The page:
10 May 2022

As part of Universal Health Coverage (UHC) commitment monitoring, we want to tell the real stories of UHC as experienced by people across the globe. In this story, Kabugho talks about her family planning experience in Uganda.

Women and children sitting on benches

My name is Kabugho, I am 21 years old and a mother of three beautiful young children. I come from the rural district of Kasese in Uganda, on the border with the Democratic Republic of Congo. I support my community as a Peer Educator with a local NGO called “Innovations for Development”. I proudly talk to young people about not getting pregnant at early in age like I did. I lost the chance to have an education, but I want my two daughters to have a better life than the one I am having right now.

I wish I had never gotten pregnant at 15. Pregnancy turned my life upside down, but I know I will make it. After getting pregnant, my parents disowned me and left me with no choice but to live with the man who got me pregnant. I didn't know anything about family planning at the time and while living with him he didn't even want me to use family planning. I ended up with three children and no marriage, and now I am back at my parents’ village.

If my health care worker had supported me with an IUD, I would not have had three children. Our health workers can be judgemental and they don't listen to young people asking about family planning methods. I wish that [accessibility of family planning] could change and at least every adolescent could have the means and methods to avoid getting pregnant. Pregnancy at an early age is one of the worst things that can happen to a girl, especially with an unsupportive partner. But now that I am a Peer Educator, I have been empowered to talk about family planning. I feel that I am now useful to other people, using my example for young people to learn not to suffer like I did. I pray that Innovations for Development (I4DEV) continues to get support to help young girls.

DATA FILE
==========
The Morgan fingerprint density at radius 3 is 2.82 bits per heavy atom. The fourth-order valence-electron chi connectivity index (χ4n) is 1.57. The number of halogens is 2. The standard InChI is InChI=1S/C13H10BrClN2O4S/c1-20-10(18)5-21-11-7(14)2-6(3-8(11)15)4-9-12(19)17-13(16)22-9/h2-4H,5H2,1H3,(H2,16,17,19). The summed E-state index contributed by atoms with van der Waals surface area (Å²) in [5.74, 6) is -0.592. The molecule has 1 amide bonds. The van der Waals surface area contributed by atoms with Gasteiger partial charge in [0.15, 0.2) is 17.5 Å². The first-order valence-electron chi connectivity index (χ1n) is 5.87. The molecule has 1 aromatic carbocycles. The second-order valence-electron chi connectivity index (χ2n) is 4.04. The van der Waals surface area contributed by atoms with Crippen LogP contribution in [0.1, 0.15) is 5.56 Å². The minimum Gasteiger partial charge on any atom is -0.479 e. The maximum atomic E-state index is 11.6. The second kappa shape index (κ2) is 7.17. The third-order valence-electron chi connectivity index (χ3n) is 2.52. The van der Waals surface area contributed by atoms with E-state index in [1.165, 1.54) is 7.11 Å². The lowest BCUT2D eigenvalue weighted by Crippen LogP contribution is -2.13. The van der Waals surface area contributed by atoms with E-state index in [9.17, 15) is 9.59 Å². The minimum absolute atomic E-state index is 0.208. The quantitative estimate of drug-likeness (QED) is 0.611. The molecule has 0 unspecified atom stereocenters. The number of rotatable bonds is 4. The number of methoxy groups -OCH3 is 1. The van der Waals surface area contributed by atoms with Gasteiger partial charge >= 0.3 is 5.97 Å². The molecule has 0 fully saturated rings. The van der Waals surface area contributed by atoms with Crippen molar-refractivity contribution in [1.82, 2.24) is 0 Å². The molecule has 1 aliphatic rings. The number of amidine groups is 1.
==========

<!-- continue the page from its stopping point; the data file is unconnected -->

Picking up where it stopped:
“I wish that [accessibility of family planning] could change and at least every adolescent have the means and methods to prevent getting pregnant.”

I am sharing a photo of the health centre where we get services in our village. The health centre is old, not clean, and over-crowded with people. There is no proper waiting room or clean toilet. The health workers have been rude and keep us waiting for long to get the necessary care. You can spend the whole day just waiting for your prescribed medicine after getting examined. My biggest issue is that they must ensure the availability of malaria drugs, especially for our children. Malaria is our biggest health problem.

Kabugho with a toddler and baby
Kabugho carrying her sick child and walking for hours to get the healthcare facility.

The second picture I am sharing (above) shows the journey I have to make every time to get my children to the health centre. Walking for three hours in the sun with a child who has a fever is extremely difficult. My dream is to learn baking and tailoring so that I can earn more money than what I now make from my father's garden. I do not like farming and gardening, it is very challenging and demanding, and it does not allow us to earn enough. I dream of a good job and a home of my own for my children.

Note: This story may have been edited for clarity and shortened for fit on the UHC2030 webpage.

Category: Civil society and communities

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